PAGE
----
Quoting CalgaryBill (Reply 8): heck out the Wimberley heads - some of them cost up to $700
I have a single assembly one, but have also used the 055 PRO B and the RC 4 combo head one which is far superior than anything else I've used. Perfect for photography with medium weight lenses and even video camera applications.
AKE0404AR From United States of America, joined May 2000, 2534 posts, RR: 50 Reply 19, posted (5 years 3 months 4 weeks 9 hours ago) and read 1358 times:
The Wimberley is such a joy to work with, especially with larger lenses. The only drawback, you need a dedicated tripod, unless you want to change "heads" all the time. The compatible plates are a must!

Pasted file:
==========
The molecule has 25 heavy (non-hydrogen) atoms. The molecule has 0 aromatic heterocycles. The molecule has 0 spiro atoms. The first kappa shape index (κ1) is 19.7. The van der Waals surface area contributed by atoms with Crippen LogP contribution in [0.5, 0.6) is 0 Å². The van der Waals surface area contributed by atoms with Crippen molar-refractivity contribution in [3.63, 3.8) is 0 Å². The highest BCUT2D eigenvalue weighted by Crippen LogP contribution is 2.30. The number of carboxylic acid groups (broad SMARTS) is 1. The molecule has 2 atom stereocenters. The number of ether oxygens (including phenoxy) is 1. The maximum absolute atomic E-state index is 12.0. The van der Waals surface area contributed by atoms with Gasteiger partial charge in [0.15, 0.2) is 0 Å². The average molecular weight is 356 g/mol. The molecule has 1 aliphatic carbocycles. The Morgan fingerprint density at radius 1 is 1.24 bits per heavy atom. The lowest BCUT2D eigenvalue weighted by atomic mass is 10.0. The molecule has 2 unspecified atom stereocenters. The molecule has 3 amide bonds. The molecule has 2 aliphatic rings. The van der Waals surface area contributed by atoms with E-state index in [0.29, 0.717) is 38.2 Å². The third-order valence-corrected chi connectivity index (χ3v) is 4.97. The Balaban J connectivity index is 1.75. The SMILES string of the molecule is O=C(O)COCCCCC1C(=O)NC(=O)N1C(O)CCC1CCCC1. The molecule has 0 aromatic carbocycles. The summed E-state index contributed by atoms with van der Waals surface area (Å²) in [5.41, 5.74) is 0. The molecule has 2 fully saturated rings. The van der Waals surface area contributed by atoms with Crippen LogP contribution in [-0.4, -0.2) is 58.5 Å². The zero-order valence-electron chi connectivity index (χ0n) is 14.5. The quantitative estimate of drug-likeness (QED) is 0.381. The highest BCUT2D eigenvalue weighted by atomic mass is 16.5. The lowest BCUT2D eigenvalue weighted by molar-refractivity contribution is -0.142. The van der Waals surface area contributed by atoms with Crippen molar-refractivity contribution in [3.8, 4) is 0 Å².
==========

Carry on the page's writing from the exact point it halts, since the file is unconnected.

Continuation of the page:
Now I only need a light tripod when traveling. The Gitzo 1504 almost killed me during my last Dubai trip.......
CalgaryBill From Canada, joined May 2006, 686 posts, RR: 6 Reply 20, posted (5 years 3 months 3 weeks 6 days 23 hours ago) and read 1329 times:
Quoting AKE0404AR (Reply 19): The only drawback, you need a dedicated tripod, unless you want to change "heads" all the time.
One of the tripods I use it on is a Manfrotto carbon model. The top four inches of the center column can be removed simply by unscrewing it from the bottom (rubber knob, no tools required). If you call the distributor (Amplis in Canada) the center piece is only $20 or $30, so I bought a couple extras to mount different heads. It isn't much more expensive than the plates.